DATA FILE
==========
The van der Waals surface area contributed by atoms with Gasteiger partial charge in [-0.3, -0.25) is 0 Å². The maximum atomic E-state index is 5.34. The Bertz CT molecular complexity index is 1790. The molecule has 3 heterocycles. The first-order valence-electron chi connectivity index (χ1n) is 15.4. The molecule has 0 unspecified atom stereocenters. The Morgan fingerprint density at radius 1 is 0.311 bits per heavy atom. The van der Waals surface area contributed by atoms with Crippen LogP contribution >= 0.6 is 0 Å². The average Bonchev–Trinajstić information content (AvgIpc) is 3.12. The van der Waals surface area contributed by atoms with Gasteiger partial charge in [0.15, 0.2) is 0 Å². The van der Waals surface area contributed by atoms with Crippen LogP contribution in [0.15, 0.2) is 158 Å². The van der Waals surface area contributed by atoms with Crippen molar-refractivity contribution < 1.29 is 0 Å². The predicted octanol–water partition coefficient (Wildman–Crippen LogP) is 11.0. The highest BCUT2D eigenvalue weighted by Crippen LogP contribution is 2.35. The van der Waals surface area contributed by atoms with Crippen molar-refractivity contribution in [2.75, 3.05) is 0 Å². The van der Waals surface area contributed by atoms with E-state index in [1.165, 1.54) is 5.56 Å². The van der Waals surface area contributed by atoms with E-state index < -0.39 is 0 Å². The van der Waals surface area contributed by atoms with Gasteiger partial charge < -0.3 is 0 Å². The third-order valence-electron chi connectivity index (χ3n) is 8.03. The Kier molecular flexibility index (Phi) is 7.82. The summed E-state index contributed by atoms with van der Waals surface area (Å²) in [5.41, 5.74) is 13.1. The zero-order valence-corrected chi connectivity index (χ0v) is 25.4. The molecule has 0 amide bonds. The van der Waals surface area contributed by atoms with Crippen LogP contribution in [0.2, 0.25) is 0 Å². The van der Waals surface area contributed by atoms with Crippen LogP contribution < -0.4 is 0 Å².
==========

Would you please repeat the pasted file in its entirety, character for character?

The van der Waals surface area contributed by atoms with Gasteiger partial charge in [-0.3, -0.25) is 0 Å². The maximum atomic E-state index is 5.34. The Bertz CT molecular complexity index is 1790. The molecule has 3 heterocycles. The first-order valence-electron chi connectivity index (χ1n) is 15.4. The molecule has 0 unspecified atom stereocenters. The Morgan fingerprint density at radius 1 is 0.311 bits per heavy atom. The van der Waals surface area contributed by atoms with Crippen LogP contribution >= 0.6 is 0 Å². The average Bonchev–Trinajstić information content (AvgIpc) is 3.12. The van der Waals surface area contributed by atoms with Gasteiger partial charge in [0.15, 0.2) is 0 Å². The van der Waals surface area contributed by atoms with Crippen LogP contribution in [0.15, 0.2) is 158 Å². The van der Waals surface area contributed by atoms with Crippen molar-refractivity contribution < 1.29 is 0 Å². The predicted octanol–water partition coefficient (Wildman–Crippen LogP) is 11.0. The highest BCUT2D eigenvalue weighted by Crippen LogP contribution is 2.35. The van der Waals surface area contributed by atoms with Crippen molar-refractivity contribution in [2.75, 3.05) is 0 Å². The van der Waals surface area contributed by atoms with E-state index in [1.165, 1.54) is 5.56 Å². The van der Waals surface area contributed by atoms with E-state index < -0.39 is 0 Å². The van der Waals surface area contributed by atoms with Gasteiger partial charge < -0.3 is 0 Å². The third-order valence-electron chi connectivity index (χ3n) is 8.03. The Kier molecular flexibility index (Phi) is 7.82. The summed E-state index contributed by atoms with van der Waals surface area (Å²) in [5.41, 5.74) is 13.1. The zero-order valence-corrected chi connectivity index (χ0v) is 25.4. The molecule has 0 amide bonds. The van der Waals surface area contributed by atoms with Crippen LogP contribution in [0.2, 0.25) is 0 Å². The van der Waals surface area contributed by atoms with Crippen LogP contribution < -0.4 is 0 Å².